Author(s): Hernandez CJ, Beaupr GS, Carter DR
Abstract Share this page
Abstract Bone loss at menopause is an important contributor to the development of osteoporosis in women. Although alterations in bone remodeling are the implied process through which bone is lost at menopause, how menopause influences basic multicellular units (BMUs), the teams of cells that perform bone remodeling, is not completely clear. In this analysis we utilize a computer simulation of BMU activity to evaluate the changes that occur at menopause. Transient and maintained changes in both the rate of bone turnover (expressed as the BMU birthrate or origination frequency) and the focal bone balance (differences between the amount of bone formed and resorbed at each remodeling site) are considered. The magnitude of the change in BMU activity is determined parametrically through comparison to lumbar spine bone mineral density data present in the literature. We find that a change in bone turnover that is maintained after menopause, a transient change in focal bone balance at menopause, or a combination of the two is consistent with bone loss patterns seen clinically. Understanding the changes in BMU activity that occur at menopause could lead to improved strategies to treat and prevent postmenopausal osteoporosis.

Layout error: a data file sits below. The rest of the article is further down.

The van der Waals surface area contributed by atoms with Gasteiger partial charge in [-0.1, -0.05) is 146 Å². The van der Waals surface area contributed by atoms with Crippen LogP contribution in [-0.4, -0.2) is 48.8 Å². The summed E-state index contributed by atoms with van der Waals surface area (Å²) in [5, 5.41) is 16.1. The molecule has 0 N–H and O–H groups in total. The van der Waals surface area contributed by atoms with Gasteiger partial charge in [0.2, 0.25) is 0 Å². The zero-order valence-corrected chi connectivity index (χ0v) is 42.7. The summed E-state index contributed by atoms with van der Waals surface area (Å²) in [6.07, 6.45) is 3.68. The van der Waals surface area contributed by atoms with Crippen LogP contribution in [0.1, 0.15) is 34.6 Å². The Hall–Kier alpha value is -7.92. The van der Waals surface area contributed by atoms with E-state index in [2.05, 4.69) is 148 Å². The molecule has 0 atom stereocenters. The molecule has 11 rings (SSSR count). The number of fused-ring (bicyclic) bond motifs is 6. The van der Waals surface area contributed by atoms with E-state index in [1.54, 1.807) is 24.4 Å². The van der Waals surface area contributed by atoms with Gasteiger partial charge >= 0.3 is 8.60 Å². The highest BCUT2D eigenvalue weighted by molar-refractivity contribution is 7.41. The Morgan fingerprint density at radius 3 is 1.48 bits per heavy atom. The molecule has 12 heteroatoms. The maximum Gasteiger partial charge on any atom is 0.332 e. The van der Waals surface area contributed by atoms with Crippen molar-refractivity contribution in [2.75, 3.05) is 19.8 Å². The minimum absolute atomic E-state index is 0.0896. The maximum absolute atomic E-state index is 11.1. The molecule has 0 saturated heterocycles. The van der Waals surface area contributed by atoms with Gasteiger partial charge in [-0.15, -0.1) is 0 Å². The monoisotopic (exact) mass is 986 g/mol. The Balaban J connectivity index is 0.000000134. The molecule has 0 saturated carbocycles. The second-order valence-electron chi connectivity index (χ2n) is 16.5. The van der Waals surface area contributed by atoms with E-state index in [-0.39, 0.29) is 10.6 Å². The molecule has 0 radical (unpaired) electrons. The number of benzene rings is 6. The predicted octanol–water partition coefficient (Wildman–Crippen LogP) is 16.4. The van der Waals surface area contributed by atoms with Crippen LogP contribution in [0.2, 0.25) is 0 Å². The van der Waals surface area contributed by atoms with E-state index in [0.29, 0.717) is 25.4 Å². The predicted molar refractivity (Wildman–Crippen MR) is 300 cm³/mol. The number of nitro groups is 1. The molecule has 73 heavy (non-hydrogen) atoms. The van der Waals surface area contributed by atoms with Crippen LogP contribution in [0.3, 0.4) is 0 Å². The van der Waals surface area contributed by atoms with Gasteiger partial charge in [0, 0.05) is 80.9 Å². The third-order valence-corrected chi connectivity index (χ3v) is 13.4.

This article was published in Bone
and referenced in Journal of Osteoporosis and Physical Activity